SUMMARY (read the full study at the bottom of this post)
The emergency measures undertaken in response to the COIVD-19 pandemic constitute an unprecedented break from the norms and practice of the prevailing political-economic paradigm—the predominant set of economic theory, policies and narratives. As in other periods of crisis, many actors across society wonder whether such changes will endure beyond conditions of emergency, precipitating an epochal shift in the political-economic paradigm. Whether observing or urging change, perspectives on how crises can shift political-economic ideas and practice are partly founded on historical experience of this happening. Much commentary on the priorities for economic policy coming out of the pandemic have drawn on historical analogies pertaining to previous periods of crisis and change.
Public health has always been a major driver of changes in political economy. This is because public health as physical reality, discipline and practice is systemic, providing a particularly effective mechanism for conceiving of and acting against the failings of socioeconomic systems to meet human needs. Human health cannot be separated from the health of our societies and the wider world; ill health, from pandemics or otherwise, acts to pointedly expose the intersections of social, economic, political and environmental forces. Consequently, in recent years, a large body of literature examining the social, commercial and environmental determinants of health have provided emphatic proof of the inadequacy of the prevailing political-economic paradigm to meet human needs to acceptable standards or even at all, and, as they have done throughout history, provide us with insights that can help chart us away from a present—and future—of persistent and compounding societal ills. It is in this way that pandemics in particular and public health in general can be seen as a special case of those crises—drivers of change—that can precipitate enduring shifts in the prevailing political-economic paradigm.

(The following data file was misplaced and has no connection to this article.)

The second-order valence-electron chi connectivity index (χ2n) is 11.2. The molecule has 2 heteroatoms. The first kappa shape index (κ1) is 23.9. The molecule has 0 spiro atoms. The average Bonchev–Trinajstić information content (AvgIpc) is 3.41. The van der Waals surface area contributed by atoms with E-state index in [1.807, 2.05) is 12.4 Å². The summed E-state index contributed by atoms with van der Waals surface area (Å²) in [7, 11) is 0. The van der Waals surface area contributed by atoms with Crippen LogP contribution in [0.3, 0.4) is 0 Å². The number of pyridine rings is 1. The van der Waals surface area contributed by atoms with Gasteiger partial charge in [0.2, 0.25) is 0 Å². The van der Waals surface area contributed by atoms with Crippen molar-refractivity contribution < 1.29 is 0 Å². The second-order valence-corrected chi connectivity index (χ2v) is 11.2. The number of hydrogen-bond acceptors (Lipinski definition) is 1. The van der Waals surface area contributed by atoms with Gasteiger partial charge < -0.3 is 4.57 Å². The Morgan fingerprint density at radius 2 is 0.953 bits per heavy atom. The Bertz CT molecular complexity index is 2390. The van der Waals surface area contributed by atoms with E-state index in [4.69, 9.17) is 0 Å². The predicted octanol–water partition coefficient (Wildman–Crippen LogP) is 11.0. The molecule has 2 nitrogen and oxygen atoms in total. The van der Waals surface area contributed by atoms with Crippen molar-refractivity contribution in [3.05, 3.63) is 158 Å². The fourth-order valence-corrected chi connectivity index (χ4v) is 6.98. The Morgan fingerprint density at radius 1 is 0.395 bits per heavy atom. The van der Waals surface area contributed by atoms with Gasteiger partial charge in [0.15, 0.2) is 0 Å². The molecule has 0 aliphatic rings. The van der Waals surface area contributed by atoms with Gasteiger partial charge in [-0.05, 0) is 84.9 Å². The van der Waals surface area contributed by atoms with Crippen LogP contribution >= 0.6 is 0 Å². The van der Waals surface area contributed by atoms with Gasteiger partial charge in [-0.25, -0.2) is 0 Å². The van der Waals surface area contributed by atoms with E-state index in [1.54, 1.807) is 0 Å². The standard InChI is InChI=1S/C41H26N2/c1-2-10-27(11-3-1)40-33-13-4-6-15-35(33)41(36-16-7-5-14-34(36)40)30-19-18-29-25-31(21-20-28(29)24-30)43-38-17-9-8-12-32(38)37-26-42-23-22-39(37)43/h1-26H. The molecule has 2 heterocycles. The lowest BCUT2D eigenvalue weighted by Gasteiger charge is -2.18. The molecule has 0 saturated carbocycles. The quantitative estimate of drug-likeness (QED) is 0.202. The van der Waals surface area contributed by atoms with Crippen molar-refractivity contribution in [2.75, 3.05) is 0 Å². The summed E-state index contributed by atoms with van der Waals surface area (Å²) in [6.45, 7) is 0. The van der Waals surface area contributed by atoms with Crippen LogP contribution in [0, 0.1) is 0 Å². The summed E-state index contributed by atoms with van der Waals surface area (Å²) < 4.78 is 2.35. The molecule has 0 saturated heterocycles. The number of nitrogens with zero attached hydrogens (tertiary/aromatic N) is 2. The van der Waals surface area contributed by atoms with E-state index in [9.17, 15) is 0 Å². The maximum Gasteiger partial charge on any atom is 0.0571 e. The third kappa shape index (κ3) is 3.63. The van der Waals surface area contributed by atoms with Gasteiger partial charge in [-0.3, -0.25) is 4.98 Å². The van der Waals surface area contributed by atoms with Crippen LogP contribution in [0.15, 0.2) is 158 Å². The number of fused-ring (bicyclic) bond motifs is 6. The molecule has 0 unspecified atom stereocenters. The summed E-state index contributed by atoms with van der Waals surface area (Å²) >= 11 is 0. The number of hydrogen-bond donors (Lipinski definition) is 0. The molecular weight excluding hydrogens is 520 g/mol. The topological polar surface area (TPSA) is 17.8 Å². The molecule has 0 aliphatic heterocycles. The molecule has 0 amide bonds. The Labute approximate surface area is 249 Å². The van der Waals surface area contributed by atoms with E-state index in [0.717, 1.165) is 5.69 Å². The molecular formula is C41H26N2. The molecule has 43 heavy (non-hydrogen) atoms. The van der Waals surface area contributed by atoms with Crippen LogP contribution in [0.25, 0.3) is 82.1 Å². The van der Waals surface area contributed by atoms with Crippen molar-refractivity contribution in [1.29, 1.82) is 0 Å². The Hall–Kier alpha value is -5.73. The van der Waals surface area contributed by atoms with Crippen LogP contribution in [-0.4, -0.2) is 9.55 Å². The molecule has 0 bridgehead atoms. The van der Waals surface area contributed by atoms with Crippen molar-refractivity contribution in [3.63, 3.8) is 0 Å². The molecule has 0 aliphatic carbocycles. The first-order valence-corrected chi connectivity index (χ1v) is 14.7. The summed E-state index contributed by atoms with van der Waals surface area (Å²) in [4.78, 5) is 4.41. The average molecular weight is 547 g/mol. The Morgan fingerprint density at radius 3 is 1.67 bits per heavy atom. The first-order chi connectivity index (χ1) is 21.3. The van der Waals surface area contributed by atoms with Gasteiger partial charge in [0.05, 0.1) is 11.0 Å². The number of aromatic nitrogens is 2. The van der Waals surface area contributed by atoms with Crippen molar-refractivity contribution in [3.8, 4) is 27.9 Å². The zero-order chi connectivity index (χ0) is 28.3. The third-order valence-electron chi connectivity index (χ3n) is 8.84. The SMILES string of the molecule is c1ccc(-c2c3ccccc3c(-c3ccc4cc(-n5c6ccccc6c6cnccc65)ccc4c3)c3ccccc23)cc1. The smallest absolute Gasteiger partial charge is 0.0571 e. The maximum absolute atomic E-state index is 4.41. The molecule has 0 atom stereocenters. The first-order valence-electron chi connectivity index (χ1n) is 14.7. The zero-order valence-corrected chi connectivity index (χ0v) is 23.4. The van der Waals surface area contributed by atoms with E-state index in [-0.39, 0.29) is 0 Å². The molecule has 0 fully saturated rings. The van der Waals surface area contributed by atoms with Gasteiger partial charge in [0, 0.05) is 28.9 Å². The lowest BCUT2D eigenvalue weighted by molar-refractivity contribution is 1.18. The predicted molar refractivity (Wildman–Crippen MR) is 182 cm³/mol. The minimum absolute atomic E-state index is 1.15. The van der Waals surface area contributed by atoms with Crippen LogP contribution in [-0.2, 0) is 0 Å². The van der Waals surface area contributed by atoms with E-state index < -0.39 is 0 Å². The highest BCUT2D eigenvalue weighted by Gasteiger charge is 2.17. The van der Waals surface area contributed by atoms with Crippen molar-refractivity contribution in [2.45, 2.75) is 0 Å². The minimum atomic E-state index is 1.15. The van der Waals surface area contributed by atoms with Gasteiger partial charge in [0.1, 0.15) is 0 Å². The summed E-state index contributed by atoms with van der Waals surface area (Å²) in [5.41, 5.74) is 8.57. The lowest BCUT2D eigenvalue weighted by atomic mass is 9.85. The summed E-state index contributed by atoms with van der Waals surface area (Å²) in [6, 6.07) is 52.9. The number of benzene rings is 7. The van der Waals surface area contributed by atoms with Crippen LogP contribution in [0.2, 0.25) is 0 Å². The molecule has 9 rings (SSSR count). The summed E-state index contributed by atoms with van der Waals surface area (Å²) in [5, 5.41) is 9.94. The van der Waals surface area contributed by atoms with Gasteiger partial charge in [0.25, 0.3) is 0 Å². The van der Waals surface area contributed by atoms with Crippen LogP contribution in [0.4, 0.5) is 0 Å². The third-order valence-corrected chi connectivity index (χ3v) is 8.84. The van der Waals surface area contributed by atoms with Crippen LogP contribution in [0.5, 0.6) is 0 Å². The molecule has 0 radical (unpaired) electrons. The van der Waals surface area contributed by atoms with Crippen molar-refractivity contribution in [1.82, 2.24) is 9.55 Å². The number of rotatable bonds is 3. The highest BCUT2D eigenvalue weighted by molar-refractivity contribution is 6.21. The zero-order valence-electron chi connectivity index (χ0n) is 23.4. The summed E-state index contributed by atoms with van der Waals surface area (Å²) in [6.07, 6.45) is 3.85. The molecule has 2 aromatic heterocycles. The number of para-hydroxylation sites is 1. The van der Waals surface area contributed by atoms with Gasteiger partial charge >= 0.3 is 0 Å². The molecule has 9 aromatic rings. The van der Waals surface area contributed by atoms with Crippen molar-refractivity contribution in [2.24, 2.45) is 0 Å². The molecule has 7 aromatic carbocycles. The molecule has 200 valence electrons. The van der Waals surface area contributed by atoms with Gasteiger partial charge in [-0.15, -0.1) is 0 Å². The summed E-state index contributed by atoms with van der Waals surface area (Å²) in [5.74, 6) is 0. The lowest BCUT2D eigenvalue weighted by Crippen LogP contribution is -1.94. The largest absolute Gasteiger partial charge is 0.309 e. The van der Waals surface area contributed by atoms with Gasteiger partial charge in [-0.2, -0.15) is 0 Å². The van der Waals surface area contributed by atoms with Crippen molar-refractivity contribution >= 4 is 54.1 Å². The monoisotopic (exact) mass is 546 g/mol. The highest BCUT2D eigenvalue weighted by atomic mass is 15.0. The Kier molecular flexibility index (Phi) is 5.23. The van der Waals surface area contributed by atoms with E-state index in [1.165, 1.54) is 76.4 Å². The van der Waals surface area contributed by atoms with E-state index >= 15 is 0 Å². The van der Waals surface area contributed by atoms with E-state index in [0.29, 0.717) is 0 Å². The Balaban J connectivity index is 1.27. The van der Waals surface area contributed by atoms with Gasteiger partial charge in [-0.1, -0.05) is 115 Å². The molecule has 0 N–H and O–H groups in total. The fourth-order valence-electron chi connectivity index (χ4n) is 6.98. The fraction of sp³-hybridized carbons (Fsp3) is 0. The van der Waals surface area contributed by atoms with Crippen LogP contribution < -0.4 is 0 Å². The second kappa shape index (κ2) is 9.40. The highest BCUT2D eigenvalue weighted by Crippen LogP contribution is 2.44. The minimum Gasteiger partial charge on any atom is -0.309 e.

However, the nature of crisis is changing. Human activity has altered the functioning of biogeochemical cycles that regulate the Earth’s life support systems, making humans the dominant driver of the overall environmental state of the planet. The resultant environmental destabilisation encompasses more than just climate breakdown, stretching across many areas of nature and natural systems—including soil, biodiversity and the oceans—driving a complex, dynamic process of overall ‘environmental breakdown’ of unprecedented scale and pace. The resultant increasing frequency and severity of environmental shocks will be transmitted across socio-economic systems, which are already experiencing acute stress, destabilising them over a period in which they must undergo rapid structural change. As a consequence, the new ‘planetary state’ inaugurated by environmental breakdown requires those seeking change to question the use of prevailing heuristics of change, particularly current strategies of ‘change through crisis’, and to seek new skills and actors to form part of an ecosystem of influence capable of driving the necessary scale and pace of change under conditions of growing destabilisation.